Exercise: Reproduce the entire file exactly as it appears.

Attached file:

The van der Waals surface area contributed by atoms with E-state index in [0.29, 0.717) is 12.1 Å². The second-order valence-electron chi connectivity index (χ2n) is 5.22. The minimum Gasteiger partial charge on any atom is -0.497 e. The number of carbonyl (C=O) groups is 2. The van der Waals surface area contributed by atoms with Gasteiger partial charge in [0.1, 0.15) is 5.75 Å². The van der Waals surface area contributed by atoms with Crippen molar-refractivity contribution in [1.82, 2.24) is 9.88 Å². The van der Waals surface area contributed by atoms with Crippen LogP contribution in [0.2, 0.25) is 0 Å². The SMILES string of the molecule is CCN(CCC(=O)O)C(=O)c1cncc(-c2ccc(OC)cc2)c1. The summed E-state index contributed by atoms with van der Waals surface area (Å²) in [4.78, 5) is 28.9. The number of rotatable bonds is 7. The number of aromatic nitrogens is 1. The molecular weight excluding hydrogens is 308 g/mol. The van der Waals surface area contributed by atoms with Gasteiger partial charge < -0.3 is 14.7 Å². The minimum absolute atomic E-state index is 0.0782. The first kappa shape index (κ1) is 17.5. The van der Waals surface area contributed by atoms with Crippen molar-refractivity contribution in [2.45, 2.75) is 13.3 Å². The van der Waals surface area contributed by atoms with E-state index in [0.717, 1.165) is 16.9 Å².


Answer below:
The van der Waals surface area contributed by atoms with E-state index in [0.29, 0.717) is 12.1 Å². The second-order valence-electron chi connectivity index (χ2n) is 5.22. The minimum Gasteiger partial charge on any atom is -0.497 e. The number of carbonyl (C=O) groups is 2. The van der Waals surface area contributed by atoms with Gasteiger partial charge in [0.1, 0.15) is 5.75 Å². The van der Waals surface area contributed by atoms with Crippen molar-refractivity contribution in [1.82, 2.24) is 9.88 Å². The van der Waals surface area contributed by atoms with Crippen LogP contribution in [0.2, 0.25) is 0 Å². The SMILES string of the molecule is CCN(CCC(=O)O)C(=O)c1cncc(-c2ccc(OC)cc2)c1. The summed E-state index contributed by atoms with van der Waals surface area (Å²) in [4.78, 5) is 28.9. The number of rotatable bonds is 7. The number of aromatic nitrogens is 1. The molecular weight excluding hydrogens is 308 g/mol. The van der Waals surface area contributed by atoms with Gasteiger partial charge < -0.3 is 14.7 Å². The minimum absolute atomic E-state index is 0.0782. The first kappa shape index (κ1) is 17.5. The van der Waals surface area contributed by atoms with Crippen molar-refractivity contribution in [2.45, 2.75) is 13.3 Å². The van der Waals surface area contributed by atoms with E-state index in [0.717, 1.165) is 16.9 Å².